[gdal-dev] Tiff file with CMYK colors that appears much worse with GDAL than in Windows Photo Viewer
Mikael.Rittri at carmenta.com
Wed Jan 29 06:00:11 PST 2020
Thanks for the advice about ImageMagick, Lars.
I found it hard to learn to use ImageMagick, though. But a co-worker suggested Krita which was easier to use, and it could convert my CMYK file to RGB in a nice way.
I now believe my CMYK file lacks a CMYK color profile, so I suppose GDAL and other software cannot be blamed for bad results when they have to guess a CMYK profile for rendering on a screen. Maybe Windows Photo Viewer was just lucky that its default CMYK profile happens to work well with this particular image. At least I have learned that color management is even more horribly complex than I thought, and that CMYK profiles are very printer-specific so that CMYK should be avoided for general image storage.
Some of the gory details (if anyone else has a similar problem and is curious): the ImageMagick viewer, IMDisplay, also shows the file in the bad colors (too bright and saturated and cyan-ish).
magick identify -verbose filename.tif
said (among a lot of other things):
Rendering intent: Perceptual
red primary: (0.64,0.33)
green primary: (0.3,0.6)
blue primary: (0.15,0.06)
white point: (0.3127,0.329)
Matte color: grey74
Background color: white
Border color: srgb(223,223,223)
Transparent color: none
I don't understand what the Chromaticity numbers mean: if they define the CMYK profile in some way, it is strange that IMDisplay showed the colors badly. (And the Chromaticity values do not appear in the output from gdalinfo.)
Krita displayed the image in a nice way at the first attempt. Krita's Image -> Properties dialog said
Depth: 8-bit integer/channel
Profile: Chemical proof (Default)
So I suppose both Krita and Windows Photo Viewer uses "Chemical proof" as the default CMYK profile, and it just happens to work well for this file. There is a dropdown list of CMYK profiles in Krita, but it contains only "Chemical proof" and "Agfa : Swop Standard", so if you need some other CMYK profile, it seems you have to load it from an .icc or .icm file (if you have such a file).
Carmenta Geospatial Technologies
From: gdal-dev [mailto:gdal-dev-bounces at lists.osgeo.org] On Behalf Of Lars Schylberg
Sent: den 21 januari 2020 18:45
To: gdal-dev at lists.osgeo.org
Subject: Re: [gdal-dev] Tiff file with CMYK colors that appears much worse with GDAL than in Windows Photo Viewer
When I have more advanced needs in tiff-processing I usally use ImageMagick "convert" command.
It has more options to do advanced things with images.
Convert will complain that it doesn't understand the geotiff tags, but that is something You could ignore, it is just warnings.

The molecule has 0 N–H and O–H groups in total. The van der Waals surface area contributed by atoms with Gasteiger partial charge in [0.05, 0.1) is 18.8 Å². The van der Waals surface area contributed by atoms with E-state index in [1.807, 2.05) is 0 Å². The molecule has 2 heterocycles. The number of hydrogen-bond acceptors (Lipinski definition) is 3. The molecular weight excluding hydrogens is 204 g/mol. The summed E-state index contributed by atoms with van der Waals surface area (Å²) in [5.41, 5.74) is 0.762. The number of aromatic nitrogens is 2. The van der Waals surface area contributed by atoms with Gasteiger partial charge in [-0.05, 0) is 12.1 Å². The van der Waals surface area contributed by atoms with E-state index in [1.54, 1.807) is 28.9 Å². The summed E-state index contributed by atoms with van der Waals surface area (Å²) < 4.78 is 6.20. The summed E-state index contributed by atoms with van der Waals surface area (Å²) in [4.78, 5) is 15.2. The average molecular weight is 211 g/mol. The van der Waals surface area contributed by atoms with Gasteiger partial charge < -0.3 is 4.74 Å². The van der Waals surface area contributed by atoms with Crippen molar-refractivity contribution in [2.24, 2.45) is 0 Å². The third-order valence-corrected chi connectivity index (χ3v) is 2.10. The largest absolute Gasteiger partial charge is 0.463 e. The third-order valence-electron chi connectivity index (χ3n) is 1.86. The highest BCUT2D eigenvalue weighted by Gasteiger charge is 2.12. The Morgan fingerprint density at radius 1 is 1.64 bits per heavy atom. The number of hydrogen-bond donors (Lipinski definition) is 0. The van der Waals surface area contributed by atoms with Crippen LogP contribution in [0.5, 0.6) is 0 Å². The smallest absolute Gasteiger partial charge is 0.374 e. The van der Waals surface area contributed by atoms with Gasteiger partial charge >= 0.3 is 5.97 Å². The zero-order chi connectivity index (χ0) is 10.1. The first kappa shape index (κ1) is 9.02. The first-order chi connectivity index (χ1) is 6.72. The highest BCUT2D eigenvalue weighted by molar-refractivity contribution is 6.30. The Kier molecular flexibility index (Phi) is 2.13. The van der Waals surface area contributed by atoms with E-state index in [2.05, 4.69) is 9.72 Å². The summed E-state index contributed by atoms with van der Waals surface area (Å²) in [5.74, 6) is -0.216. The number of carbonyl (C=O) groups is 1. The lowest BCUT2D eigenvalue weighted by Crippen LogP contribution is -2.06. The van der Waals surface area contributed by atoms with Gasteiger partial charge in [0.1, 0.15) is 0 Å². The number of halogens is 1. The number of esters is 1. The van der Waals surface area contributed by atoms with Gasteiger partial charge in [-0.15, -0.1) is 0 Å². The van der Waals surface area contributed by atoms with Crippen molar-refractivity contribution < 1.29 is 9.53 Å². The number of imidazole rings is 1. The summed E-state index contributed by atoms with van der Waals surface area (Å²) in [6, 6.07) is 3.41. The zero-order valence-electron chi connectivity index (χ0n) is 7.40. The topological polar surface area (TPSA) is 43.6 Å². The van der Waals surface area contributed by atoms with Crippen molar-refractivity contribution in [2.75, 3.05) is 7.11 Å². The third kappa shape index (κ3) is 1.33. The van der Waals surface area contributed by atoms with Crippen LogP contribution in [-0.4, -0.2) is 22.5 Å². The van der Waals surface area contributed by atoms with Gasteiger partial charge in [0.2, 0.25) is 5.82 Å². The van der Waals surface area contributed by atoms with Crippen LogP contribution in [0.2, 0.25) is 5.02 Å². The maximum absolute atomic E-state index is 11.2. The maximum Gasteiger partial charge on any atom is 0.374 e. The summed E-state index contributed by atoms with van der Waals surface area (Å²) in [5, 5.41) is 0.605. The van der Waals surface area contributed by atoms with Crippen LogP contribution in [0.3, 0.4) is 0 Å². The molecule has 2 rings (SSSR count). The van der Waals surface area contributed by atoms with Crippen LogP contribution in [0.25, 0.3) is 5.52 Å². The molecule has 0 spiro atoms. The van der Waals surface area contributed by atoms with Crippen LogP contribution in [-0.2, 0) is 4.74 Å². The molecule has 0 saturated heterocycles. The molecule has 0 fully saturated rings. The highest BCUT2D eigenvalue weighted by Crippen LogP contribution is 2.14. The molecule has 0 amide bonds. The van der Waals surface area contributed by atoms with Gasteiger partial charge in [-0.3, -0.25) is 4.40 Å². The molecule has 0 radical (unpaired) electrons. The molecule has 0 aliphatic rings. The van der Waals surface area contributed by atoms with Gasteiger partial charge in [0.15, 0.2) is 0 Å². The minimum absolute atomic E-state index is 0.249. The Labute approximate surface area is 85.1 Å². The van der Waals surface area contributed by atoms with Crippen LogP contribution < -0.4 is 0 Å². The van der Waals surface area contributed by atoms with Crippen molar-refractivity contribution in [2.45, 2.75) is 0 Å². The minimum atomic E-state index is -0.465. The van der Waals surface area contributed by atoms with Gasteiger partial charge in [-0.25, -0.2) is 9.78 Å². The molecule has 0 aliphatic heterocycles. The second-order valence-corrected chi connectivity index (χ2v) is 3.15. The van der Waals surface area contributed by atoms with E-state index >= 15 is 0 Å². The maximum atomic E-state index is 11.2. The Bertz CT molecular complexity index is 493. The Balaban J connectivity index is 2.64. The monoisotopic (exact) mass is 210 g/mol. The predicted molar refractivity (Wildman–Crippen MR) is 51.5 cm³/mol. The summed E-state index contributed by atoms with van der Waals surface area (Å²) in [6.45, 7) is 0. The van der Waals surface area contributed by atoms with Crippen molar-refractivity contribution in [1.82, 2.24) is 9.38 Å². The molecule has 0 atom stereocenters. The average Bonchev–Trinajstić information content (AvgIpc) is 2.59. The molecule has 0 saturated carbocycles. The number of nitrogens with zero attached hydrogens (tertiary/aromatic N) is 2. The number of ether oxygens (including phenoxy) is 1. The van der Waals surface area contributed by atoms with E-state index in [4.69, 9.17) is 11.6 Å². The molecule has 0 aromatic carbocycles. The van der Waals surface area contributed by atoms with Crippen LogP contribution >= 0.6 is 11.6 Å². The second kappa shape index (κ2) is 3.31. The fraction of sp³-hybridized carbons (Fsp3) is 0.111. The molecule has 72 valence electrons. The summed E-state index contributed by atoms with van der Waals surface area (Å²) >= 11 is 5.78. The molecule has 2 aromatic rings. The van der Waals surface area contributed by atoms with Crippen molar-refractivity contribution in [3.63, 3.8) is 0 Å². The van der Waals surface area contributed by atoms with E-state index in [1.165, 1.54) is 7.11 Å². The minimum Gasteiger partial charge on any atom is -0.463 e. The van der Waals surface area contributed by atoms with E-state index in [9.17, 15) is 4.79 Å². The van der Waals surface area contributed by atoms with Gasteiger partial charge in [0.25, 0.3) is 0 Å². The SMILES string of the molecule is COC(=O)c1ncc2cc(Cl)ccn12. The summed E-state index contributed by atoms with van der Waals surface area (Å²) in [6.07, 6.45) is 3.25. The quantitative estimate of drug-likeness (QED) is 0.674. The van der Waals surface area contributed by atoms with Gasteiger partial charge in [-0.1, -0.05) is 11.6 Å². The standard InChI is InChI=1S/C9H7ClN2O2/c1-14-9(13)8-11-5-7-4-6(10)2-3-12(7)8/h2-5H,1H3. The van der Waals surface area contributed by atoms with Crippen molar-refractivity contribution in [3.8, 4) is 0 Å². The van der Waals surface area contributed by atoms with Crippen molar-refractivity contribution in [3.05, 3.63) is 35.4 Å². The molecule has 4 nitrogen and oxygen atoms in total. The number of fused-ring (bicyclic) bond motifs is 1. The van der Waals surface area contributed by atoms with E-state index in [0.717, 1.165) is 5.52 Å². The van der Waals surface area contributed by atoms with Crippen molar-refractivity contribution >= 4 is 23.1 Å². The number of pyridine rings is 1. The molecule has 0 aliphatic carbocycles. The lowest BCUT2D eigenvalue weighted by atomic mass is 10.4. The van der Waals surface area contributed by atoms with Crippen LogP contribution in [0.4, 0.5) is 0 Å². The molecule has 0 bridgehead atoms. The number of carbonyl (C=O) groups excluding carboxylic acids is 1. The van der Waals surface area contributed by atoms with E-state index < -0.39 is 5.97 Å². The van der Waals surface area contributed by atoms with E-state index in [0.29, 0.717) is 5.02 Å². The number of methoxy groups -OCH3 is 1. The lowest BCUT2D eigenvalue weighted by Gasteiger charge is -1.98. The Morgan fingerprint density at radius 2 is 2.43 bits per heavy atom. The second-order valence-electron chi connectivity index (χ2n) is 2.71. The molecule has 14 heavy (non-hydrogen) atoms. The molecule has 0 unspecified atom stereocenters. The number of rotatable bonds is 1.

Use the the tifflib utilities to reapply the the geo information to the tif-file when You are done.
listgeo -no_norm original.tif > original.geo
geotifcp -g original.geo modified.tif modified_geotiff.tif
The ImageMagick identify command could also be a useful tool.
Hope this will help You in the right direction
/Lars Schylberg, Saab
Den 2020-01-21 kl. 15:28, skrev Mikael Rittri:
> Hello, list. I need some advice.
> We have a customer with some Tiff files with CMYK colors. It is a
> rasterized vector map, not an orthophoto, so the assigned colors are somewhat arbitrary, of course.
> The file colors look pleasant enough when opened with Windows Photo
> Viewer, and these are the correct colors according to the customer.
> When I open them with QGIS or Carmenta Engine, I get worse colors (but identical in QGIS and Carmenta Engine).
> Another GIS program I tried displays even worse colors.
> The bad colors appear lighter and more saturated, almost fluorescent,
> and some hues are clearly different. For example, the original has
> fairly dark, blue (and slightly green) texts in water, while the water
> areas are a very light blue. In QGIS and Carmenta Engine, the texts in
> water become saturated cyan and the water areas become a nearly white
> cyan. The third GIS program I tried shows the same saturated cyan for texts in water but an almost-saturated cyan for water areas, which gives very bad contrast.
> I understand that to convert from CMYK to RGB one needs to know the
> CMYK color profile (and the RGB color profile too, I guess).
> Window Properties says that the these Tiff files have "Color Representation: Uncalibrated".
> gdalinfo says, among other things, that
> TIFFTAG_SOFTWARE=Adobe Photoshop CC (Windows)
> and that the bands are Red/Green/Blue/Alpha. But I guess these band
> colors mean after automatic color conversion to RGB, since gdalinfo
> with "GTIFF_RAW:" prefixed to the file name says that bands are Cyan/Magenta/Yellow/Black.
> tiffinfo gives, among other things, a long XML text, x:xmpmeta, but
> the only color information I could find in it was
> Finally, I noticed a section about "Color Profile Metadata" at
> but I didn't understand how to use it.
> I guess my first question should be: how one would make the GDAL API
> respect the Color Profile Metadata in our tiff files? It seems the
> default setting does not respect some embedded CMYK profile that at
> least Windows Photo Viewer can find? Or is the problem that Windows
> Photo Viewer can pick up enough information from the XML line about photoshop:ColorMode = 4, while GDAL cannot find the CMYK profile from this kind of format?
> My understanding of color spaces is perhaps only halfway along
> https://xkcd.com/1882, so I probably need some pretty basic hints on where to learn more!
> Mikael Rittri
> Carmenta Geospatial Technologies
> gdal-dev mailing list
> gdal-dev at lists.osgeo.org
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